NZ in top 5 regarding social progress

NZ has been ranked the fifth most socially advanced nation on the globe, conquering Australia along with the Uk inside a report examining human wellbeing.

The particular Social Progress Index position is based on analysis of varied standards which aims to determine progress, success, as well as peoples' wellbeing.

Norway was the most notable performing country in this years index having a rating of 88.36, and it is accompanied by Sweden, Switzerland and Iceland.

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Nz Report 2015: Population Expanding Faster Than Australia

New Zealand is anticipated to grow faster than Australia and China as its population swelled to 500,000 in the past Ten years. Statistics New Zealand’s Report 2015 discloses new data on the country’s economic system, way of life in addition to environment.

The newest record mentioned New Zealand’s population is escalating by 1.52 percent a year. The population growth rate is quicker as compared to Australia, The uk, China, Germany and also the United States Of America. Inflation has also increased as typical costs of food and beverage soared throughout the years.

One-third of people within Nz own houses with a mortgage although almost a third rent houses having an regular weekly price of $290.20. Median hourly revenue went up from $19.47 to $21.94 since 2009.

Deputy government statistician Colin Lynch asserted that people who move to New Zealand want to know concerning the living cost in the country and other basic essentials. He added that the report provides useful info even for long-time inhabitants.

Katherine Rich, ceo of Food and Grocery Council, said that however the prices of a few goods increased due to the cost of living, costs have dropped in some product categories as a result of retail special discounts. The chair of the Nz Association of Migration and Investment, June Ranson, accepted the report and also said it can help you probable migrants help to make educated choices.

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Postcards from New Zealand: British family come and visit

Seeing our very first visitor since we moved to New Zealand is truly a reason for excitement as well as reflectivity. 

Whilst I type this, my mother is flying thousands of feet in the air, on the verge of her descent into London Heathrow, after almost 28 hours of flying from Christchurch, where we waved goodbye to her through tear-filled eyes.

We emigrated in November and mother was officially our very first visitor. 

We have all fully enjoyed showing her the beautiful sights of New Zealand and all of us taking a mini holiday. Not only am I thankful for seeing mum physically and being able to hug her (which you become numb to when you now live across the world), but I’m also thankful for the perspective she has left with us. To be honest, I was just about ready to throw the towel in on the whole lot.

I've heard from a number of expats that it is surprisingly common for expats to go through this phase at some point or another. Generally, it happens somewhere between the 3-6 month stint and it is an amalgamation of aggravations from the stress of finding work, having a tough time meeting friends to culture shock, sprinkled with a bit of homesickness.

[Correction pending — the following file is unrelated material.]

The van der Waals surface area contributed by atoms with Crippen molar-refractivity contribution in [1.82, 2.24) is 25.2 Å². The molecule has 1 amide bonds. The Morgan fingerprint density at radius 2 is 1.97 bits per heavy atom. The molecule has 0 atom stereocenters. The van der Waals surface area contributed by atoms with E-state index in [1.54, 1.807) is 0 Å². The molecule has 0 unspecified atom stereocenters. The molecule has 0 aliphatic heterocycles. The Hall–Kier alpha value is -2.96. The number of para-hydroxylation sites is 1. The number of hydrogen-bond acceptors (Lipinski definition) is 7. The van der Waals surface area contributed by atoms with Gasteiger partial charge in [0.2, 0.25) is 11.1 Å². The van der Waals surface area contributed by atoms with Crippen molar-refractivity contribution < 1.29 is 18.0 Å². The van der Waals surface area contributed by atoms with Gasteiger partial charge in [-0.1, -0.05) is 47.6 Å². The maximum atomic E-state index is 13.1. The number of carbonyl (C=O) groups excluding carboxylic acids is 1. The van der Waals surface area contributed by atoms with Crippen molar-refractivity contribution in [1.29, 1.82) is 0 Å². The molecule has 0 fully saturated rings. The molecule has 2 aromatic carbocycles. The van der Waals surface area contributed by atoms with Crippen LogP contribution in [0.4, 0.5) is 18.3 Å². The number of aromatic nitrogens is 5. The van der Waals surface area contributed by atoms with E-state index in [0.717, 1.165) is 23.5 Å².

I've never thought of myself as being homesick as I don't greatly yearn to move back to London as such. It wasn't the easiest place to raise my family. It is crowded, expensive, and not easy to bag that great career because of the amount of competition, house prices are extortionate just to name a few...

However, you do come to miss it and the people. I'm starting to think it's a great deal to do with moving to an English speaking country as opposed to somewhere totally foreign. You just expect great similarities, but it is so completely different.

If there is one thing us Brits are great at, it’s the banter. But in New Zealand, nobody will banter with you unless they know you; you can't expect a light hearted bit of fun with the owner of your local shop. They are extremely friendly, but more so "Hi, how are you? Have a nice day...". Getting to properly know people that are naturally more private and laid back can be quite tricky, particularly for somebody who works from home - like me.

I do miss a great therapeutic MOAN. We Londoners love a good moan, whether it is about the traffic congestion, the bad weather, our politicians, and the list is endless. We're not miserable people; it is mainly light hearted and quite often a great conversation starter. We don't take ourselves so seriously and our frustrations are eradicated through venting to the person next to us at the bus stop.

However on this side of the water, I get the impression that being a moaner is on par with being a criminal! Being called a moan is about the worst insult you can receive and quite frankly, us Brits are called it quite often. Attempting to halt 32 years of moaning isn't an easy task!

I'm not anticipating many people reading this from in the UK will have much sympathy for me. You will all be seeing the sea, sunshine and scenery and will be thinking I’m living the DREAM. You quickly become accustomed to the weather. For the first time in my life, I had a permanent and impressive tan that didn't come from a bottle of St Tropez.